The trial of the double jihadist attack of 2017 opens in Spain

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Three years after the double attack that killed 16 people in Barcelona and in another city in Catalonia, the trial of the three survivors of the jihadist cell responsible for the facts opens Tuesday in Madrid.

The accused are two alleged members of the group and a man presented as an accomplice. The perpetrators of the double attack, claimed by the Islamic State (IS) group, had died under police bullets.

The imam suspected of having indoctrinated and recruited a dozen young people of Moroccan origin in the Pyrenean village of Ripoll had been killed in the explosion of a villa in Alcanar (200 kilometers south of Barcelona) caused by the explosives that ‘they were storing.

This accidental explosion had upset the plans of the jihadist cell, which originally planned to carry out simultaneous and coordinated attacks against prestigious sites, such as the famous basilica of the Sagrada Familia and the FC Barcelona stadium or the Eiffel Tower. .

On August 17, 2017 at the beginning of the afternoon, on avenue des Ramblas in Barcelona, ​​one of the gang members driving a van at very high speed crashed into the crowd, killing 14 people, mostly tourists. , and injuring more than a hundred.

The next day, in the seaside town of Cambrils, 100 km south-west of Barcelona, ​​five of his acolytes crushed with a vehicle, then stabbed several passers-by, before falling under police bullets.

Three days later, the hunt for the driver of the Ramblas, Younes Abouyaaqoub, ended in a vineyard near Barcelona, ​​where he was shot by the police.

Divergent accusations

The main defendant, Mohamed Houli Chemlal, 23, who survived the Alcanar explosion, faces 41 years in prison, notably for belonging to a terrorist organization, and manufacturing and possession of explosives.

Driss Oukabir, 31, the brother of one of the killed jihadists, faces 36 years in prison for renting the van used on the Ramblas.

The latest accused, Said Ben Iazza, 27, risks eight years for having lent a vehicle and papers to the attackers.

The trio, however, are not prosecuted for the attacks themselves, contrary to the wishes of the civil parties.

“For us, a member of the cell is as responsible as the one who commits the attack,” said Robert Manrique, lawyer for the UAVAT association, which represents 72 victims.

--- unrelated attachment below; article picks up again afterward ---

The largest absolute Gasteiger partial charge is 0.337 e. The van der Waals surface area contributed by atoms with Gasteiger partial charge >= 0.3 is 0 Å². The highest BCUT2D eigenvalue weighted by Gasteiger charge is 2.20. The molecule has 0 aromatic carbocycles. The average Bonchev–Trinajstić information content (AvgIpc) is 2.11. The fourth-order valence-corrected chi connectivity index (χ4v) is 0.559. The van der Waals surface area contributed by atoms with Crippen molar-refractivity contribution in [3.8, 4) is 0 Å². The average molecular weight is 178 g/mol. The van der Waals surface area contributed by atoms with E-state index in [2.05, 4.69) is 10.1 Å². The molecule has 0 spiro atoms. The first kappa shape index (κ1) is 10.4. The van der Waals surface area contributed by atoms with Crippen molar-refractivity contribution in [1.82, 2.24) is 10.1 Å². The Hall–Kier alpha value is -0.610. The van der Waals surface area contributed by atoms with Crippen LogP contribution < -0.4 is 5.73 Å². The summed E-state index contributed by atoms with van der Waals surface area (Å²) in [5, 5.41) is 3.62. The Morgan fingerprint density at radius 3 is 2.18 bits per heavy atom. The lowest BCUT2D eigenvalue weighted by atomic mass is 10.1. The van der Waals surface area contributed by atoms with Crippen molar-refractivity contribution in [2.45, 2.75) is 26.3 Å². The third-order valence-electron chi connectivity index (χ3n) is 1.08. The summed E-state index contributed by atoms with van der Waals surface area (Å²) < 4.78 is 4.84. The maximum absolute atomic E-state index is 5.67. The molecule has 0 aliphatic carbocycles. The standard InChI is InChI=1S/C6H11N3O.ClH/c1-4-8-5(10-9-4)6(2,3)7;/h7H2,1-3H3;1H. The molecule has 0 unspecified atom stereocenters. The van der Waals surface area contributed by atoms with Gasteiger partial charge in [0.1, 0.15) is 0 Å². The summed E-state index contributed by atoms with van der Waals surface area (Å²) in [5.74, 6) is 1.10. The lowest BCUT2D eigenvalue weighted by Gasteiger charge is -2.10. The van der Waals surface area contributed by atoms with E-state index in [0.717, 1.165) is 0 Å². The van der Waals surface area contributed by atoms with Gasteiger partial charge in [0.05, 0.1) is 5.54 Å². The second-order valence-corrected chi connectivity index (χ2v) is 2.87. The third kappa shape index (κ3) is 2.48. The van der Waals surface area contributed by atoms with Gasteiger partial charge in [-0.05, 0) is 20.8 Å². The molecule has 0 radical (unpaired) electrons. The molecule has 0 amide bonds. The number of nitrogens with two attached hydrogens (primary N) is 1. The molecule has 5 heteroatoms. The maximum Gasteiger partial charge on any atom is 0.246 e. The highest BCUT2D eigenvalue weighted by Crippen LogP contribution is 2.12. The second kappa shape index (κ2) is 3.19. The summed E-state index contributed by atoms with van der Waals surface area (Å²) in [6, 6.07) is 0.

For his part, Driss Oukabir’s lawyer, Luis Álvarez Collado, told AFP that he would seek the acquittal of his client, who, according to him, “barely knew” the members of the cell.

The fact that he hired the van that was used in the Ramblas attack “does not mean that he knew it was going to be used to carry out the attack,” says the lawyer. According to her, her client thought she should be used for a move.

Driss Oukabir had certainly observed the radicalization of his brother Moussa, but that “does not imply that he knew what his brother was doing”. He also points out that his client turned himself over to the police after the attacks, when he had the opportunity to escape.

Unanswered questions

The shock wave provoked by these attacks was quickly eclipsed by the political crisis in Catalonia, in particular the illegal referendum on self-determination in the region organized in October of the same year, then the proclamation of an independent republic stillborn. .

Since then, the investigation has not shed light on all the gray areas of the case.

How did the radicalization of these young people go unnoticed? How could they have bought materials to make explosive devices without attracting the attention of the police? Did they have connections abroad, with regard to their travels in Belgium, France and Morocco? Why was the famous Imam Abdelbaki Es Satty not under surveillance?

The UAVAT association urged Parliament for the creation of a commission of inquiry, as had taken place after the jihadist attacks of March 2004 in several trains in the suburbs of Madrid, which, with 191 dead, remain the most murderers perpetrated in Europe.

In vain. “We understand that there has been a failure. These failures, we must bring them to light (…) so that this does not happen again, ”says Mr.e Manrique.

At his side, Javier Martinez, whose three-year-old son had been run over by the van on the Ramblas, agrees.

“I will never get my son’s life back (…) But the threat is still there, as we have seen in France or Austria,” he said, referring to recent murderous attacks committed by men claiming ISIS.

The trial is scheduled to end on December 16.

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